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Many roads in the rural Eastern Cape are riddled with potholes and inaccessible. Picture: EUGENE COETZEE/THE HERALD
Many roads in the rural Eastern Cape are riddled with potholes and inaccessible. Picture: EUGENE COETZEE/THE HERALD

Depending on where you reside and work in SA, there are places that are plagued by corruption and by social services so broken that people in those areas can be forgiven for feeling they are living in a failed or failing state.

Pothole-ridden roads, crumbling schools, high unemployment, rampant crime, and unreliable electricity and water supplies are the hallmarks of these places, not to mention infrastructure projects that are started, but inexplicably go nowhere or are abandoned halfway.

This problem is worsened by provincial government and municipal officials who are shamelessly unaccountable, and residents who are unwilling to punish officials at the ballot box for corruption and gross incompetence.

There are four incomplete projects that I have noticed in the Mnquma Local Municipality in the Eastern Cape, which lead me to believe that its 247,000 residents could be experiencing conditions symptomatic of living in a failed state. ActionSA leader Herman Mashaba has even gone as far as suggesting the Eastern Cape was better off during the apartheid era than under ANC governance.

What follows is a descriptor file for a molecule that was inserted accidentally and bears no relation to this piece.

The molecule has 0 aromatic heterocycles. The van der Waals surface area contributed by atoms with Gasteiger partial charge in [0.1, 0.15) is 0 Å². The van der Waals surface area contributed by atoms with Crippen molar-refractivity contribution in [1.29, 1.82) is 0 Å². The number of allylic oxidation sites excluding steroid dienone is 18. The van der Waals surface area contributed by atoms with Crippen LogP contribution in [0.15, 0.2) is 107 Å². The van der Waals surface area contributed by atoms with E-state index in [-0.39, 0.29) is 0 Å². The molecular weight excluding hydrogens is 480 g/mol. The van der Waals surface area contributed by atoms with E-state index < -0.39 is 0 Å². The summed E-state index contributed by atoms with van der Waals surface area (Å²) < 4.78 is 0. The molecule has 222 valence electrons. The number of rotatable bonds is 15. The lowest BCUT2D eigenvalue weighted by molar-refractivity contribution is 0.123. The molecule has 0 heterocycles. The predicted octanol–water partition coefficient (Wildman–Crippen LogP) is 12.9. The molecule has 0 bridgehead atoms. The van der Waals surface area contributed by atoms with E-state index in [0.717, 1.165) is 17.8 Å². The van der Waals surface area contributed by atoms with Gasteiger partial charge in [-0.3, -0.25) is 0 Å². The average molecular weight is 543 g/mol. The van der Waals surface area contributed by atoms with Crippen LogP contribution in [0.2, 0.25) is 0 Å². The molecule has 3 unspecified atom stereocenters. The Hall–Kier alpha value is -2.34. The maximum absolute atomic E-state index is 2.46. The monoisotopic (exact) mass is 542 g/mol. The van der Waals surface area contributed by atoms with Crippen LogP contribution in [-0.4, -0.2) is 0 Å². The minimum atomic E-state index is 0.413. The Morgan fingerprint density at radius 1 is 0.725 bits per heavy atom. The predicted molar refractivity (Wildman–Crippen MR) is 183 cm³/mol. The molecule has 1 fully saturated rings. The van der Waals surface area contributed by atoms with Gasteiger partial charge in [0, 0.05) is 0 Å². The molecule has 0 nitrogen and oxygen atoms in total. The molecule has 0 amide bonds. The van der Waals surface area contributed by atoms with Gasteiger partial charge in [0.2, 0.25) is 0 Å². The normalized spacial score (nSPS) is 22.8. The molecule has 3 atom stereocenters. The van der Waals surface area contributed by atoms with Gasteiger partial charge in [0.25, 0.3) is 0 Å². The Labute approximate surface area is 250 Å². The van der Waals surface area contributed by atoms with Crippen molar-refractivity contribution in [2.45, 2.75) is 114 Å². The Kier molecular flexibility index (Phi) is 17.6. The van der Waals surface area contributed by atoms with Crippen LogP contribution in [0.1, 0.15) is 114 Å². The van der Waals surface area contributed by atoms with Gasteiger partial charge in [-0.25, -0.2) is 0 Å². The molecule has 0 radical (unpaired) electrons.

Mnquma is a predominantly rural municipality, part of the Amathole District Municipality, which is a conglomeration of three towns: Centane, Ngqamakhwe and Butterworth. The latter was once a fledgling industrial town when it was part of the Transkei homeland before the advent of democracy in 1994.

The four incomplete projects are the resealing of the pothole-riddled 31km R409 road between Butterworth and Centane; the Mnqumashe Abattoir; the Ibika-Centane Bulk Water Supply project; and the 16,5km Tsomo-Butterworth water pipeline. In total, these projects are worth just over R1bn.

ActionSA leader Herman Mashaba has even gone as far as suggesting the Eastern Cape was better off during the apartheid era than under ANC governance.
Andile Ntingi, founder of GetBiz. 

The delays or failure to complete these projects is compromising the quality of life of Mnquma’s residents and discouraging investment and economic development. In turn, this sets back the government’s objective of stimulating rural economies, which rely on tourism and resource-based activities such as agriculture, mining, fishing and forestry to generate employment and revenue.

To get a sense of what the projects entail, it is important to provide a brief overview:

Butterworth-Centane R409 road reseal project: Ahead of last year’s local government elections, the Eastern Cape government allocated R190m for the resealing of the 31km stretch of road between Centane and Butterworth. However, the project has stalled, and a contractor that was working on the road has inexplicably left, leaving residents up in arms. Some residents, frustrated by the hundreds of potholes in the road, have taken to social media to demand answers as to why the project has ground to a halt. This project, if completed, has the potential to open the Wild Coast beaches of Qolora and Mazeppa to tourism, if the tarred road from Centane can be extended to these beaches.